A permutation of a set of objects is simply a rearrangement of those objects. If we have n of objects, then a permutation can be represented as a function from 1,2,...,n to 1,2,...,n. We say that a permutation w has property T if there exists i such that either w(i) is greater than w(i + 1), w(i + 2) or w(i + 2) is less than w(i), w(i + 1). A permutation w is T-avoiding if neither w nor its inverse have property T. We will present a classification of the T-avoiding permutations in the symmetric group, which is a Coxeter group of type A. In addition, we will discuss generalizations to other Coxeter groups and classify the T-avoiding elements in Coxeter groups of types B, which can be thought of as the group that rearranges coins and flips them over.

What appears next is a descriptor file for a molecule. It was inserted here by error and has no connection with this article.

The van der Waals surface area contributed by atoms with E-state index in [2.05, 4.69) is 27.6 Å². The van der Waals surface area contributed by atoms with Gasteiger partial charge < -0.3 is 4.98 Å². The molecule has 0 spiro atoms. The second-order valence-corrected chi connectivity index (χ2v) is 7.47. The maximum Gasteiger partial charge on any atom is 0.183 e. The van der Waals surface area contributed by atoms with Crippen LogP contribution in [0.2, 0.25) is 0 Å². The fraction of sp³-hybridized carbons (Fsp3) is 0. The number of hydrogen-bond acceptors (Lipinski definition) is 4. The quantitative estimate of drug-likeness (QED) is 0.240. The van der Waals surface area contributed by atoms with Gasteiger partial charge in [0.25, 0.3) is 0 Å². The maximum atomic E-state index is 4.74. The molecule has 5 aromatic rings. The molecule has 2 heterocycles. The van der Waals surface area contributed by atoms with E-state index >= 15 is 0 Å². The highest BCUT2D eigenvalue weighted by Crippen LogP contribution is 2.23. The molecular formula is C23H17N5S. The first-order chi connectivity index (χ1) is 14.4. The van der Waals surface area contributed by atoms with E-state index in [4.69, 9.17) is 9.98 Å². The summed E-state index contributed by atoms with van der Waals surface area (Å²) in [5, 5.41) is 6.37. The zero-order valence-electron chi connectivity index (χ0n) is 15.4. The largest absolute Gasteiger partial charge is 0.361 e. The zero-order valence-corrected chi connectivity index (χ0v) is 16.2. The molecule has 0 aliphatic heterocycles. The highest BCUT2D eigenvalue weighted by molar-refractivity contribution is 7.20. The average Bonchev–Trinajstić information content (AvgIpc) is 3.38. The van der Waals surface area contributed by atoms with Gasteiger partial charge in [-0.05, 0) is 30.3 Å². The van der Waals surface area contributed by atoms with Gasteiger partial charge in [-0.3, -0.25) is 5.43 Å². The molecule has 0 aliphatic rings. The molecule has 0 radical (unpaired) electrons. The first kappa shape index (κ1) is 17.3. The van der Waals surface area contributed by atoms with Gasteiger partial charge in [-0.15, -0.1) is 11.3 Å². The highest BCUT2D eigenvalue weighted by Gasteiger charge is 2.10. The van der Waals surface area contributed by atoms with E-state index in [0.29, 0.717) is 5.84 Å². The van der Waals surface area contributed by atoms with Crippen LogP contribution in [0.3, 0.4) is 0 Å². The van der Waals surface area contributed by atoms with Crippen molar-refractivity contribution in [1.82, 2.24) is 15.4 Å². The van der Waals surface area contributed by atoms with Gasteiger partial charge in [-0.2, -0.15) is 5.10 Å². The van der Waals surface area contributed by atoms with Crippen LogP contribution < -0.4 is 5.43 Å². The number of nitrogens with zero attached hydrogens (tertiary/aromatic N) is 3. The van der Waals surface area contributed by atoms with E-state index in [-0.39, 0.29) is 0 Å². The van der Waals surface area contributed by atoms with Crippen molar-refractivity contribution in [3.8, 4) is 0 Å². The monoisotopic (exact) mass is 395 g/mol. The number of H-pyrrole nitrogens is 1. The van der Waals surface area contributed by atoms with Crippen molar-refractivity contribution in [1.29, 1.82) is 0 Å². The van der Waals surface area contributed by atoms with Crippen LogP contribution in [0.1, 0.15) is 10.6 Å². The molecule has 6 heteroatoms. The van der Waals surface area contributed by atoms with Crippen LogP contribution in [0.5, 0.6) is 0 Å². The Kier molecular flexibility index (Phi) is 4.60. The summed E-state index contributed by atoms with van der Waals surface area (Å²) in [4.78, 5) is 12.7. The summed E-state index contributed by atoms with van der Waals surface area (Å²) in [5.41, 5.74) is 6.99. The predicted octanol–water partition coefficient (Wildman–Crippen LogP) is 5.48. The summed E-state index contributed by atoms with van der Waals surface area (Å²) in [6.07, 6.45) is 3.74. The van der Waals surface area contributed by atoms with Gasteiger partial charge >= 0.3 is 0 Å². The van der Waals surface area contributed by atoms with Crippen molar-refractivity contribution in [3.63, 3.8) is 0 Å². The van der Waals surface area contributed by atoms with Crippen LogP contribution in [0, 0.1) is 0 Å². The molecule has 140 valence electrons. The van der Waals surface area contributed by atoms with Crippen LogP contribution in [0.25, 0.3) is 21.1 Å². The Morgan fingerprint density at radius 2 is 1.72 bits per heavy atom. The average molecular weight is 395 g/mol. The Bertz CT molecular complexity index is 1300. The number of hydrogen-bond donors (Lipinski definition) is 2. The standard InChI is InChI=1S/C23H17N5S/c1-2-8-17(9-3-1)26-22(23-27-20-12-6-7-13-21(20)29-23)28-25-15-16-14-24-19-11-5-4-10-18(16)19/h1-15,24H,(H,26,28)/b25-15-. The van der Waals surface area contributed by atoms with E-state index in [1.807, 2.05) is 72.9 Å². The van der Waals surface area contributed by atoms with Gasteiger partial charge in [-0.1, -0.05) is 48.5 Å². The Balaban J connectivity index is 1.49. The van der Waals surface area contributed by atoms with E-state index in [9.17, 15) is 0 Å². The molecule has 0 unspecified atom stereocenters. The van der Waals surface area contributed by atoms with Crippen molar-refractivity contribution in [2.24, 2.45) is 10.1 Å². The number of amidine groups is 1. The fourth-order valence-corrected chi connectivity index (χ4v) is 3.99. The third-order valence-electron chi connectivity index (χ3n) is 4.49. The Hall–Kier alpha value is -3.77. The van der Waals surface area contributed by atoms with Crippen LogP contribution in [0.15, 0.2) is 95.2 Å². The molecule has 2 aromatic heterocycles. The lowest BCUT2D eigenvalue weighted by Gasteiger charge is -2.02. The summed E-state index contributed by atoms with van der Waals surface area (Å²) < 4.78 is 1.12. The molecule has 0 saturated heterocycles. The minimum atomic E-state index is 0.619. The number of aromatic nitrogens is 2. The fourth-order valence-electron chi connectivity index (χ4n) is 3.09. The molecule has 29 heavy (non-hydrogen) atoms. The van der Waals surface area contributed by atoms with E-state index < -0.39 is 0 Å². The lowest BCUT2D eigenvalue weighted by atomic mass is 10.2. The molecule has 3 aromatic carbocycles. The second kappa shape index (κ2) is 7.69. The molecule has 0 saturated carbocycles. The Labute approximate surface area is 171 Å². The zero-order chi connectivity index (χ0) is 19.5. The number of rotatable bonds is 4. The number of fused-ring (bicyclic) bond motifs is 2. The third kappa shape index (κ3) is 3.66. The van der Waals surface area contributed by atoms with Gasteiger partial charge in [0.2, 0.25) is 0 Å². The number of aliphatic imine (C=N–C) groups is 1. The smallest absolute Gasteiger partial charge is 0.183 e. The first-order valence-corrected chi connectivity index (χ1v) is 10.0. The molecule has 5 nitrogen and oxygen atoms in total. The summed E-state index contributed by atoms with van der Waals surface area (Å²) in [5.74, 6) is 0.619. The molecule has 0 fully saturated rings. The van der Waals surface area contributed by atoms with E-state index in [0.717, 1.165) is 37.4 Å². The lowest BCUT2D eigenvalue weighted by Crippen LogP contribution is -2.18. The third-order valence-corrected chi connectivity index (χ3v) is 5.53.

This poster was presented by my undergraduate research students Joseph Cormier, Zachariah Goldenberg, and Jessica Kelly (Plymouth State University) on January 6, 2012 at the 2012 Joint Mathematics Meetings in Boston, MA.